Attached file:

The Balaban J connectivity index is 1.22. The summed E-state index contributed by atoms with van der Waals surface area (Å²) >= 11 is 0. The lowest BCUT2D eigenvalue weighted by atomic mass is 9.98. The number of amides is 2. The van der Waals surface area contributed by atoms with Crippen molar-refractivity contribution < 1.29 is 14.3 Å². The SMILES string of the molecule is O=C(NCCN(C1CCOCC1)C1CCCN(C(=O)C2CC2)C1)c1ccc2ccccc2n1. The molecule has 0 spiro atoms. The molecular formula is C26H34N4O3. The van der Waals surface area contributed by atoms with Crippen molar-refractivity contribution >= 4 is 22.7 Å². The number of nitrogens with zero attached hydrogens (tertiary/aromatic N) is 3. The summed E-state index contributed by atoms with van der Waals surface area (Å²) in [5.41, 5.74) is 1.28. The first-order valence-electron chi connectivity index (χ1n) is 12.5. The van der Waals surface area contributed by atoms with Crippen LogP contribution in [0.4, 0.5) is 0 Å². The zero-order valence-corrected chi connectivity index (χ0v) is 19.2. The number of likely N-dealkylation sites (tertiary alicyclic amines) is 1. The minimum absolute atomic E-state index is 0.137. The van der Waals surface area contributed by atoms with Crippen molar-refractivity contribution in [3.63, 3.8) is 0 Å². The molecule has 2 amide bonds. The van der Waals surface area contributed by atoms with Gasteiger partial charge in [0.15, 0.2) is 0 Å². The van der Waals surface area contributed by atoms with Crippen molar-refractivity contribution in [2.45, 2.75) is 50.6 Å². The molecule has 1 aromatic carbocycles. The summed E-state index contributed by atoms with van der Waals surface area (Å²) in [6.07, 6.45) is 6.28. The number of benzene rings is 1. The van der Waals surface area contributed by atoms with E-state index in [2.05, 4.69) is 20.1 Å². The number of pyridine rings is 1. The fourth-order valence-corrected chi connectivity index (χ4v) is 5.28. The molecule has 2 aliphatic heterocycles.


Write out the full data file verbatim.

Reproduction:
The Balaban J connectivity index is 1.22. The summed E-state index contributed by atoms with van der Waals surface area (Å²) >= 11 is 0. The lowest BCUT2D eigenvalue weighted by atomic mass is 9.98. The number of amides is 2. The van der Waals surface area contributed by atoms with Crippen molar-refractivity contribution < 1.29 is 14.3 Å². The SMILES string of the molecule is O=C(NCCN(C1CCOCC1)C1CCCN(C(=O)C2CC2)C1)c1ccc2ccccc2n1. The molecule has 0 spiro atoms. The molecular formula is C26H34N4O3. The van der Waals surface area contributed by atoms with Crippen molar-refractivity contribution >= 4 is 22.7 Å². The number of nitrogens with zero attached hydrogens (tertiary/aromatic N) is 3. The summed E-state index contributed by atoms with van der Waals surface area (Å²) in [5.41, 5.74) is 1.28. The first-order valence-electron chi connectivity index (χ1n) is 12.5. The van der Waals surface area contributed by atoms with Crippen LogP contribution in [0.4, 0.5) is 0 Å². The zero-order valence-corrected chi connectivity index (χ0v) is 19.2. The number of likely N-dealkylation sites (tertiary alicyclic amines) is 1. The minimum absolute atomic E-state index is 0.137. The van der Waals surface area contributed by atoms with Crippen molar-refractivity contribution in [3.63, 3.8) is 0 Å². The molecule has 2 amide bonds. The van der Waals surface area contributed by atoms with Gasteiger partial charge in [0.15, 0.2) is 0 Å². The van der Waals surface area contributed by atoms with Crippen molar-refractivity contribution in [2.45, 2.75) is 50.6 Å². The molecule has 1 aromatic carbocycles. The summed E-state index contributed by atoms with van der Waals surface area (Å²) in [6.07, 6.45) is 6.28. The number of benzene rings is 1. The van der Waals surface area contributed by atoms with E-state index in [2.05, 4.69) is 20.1 Å². The number of pyridine rings is 1. The fourth-order valence-corrected chi connectivity index (χ4v) is 5.28. The molecule has 2 aliphatic heterocycles.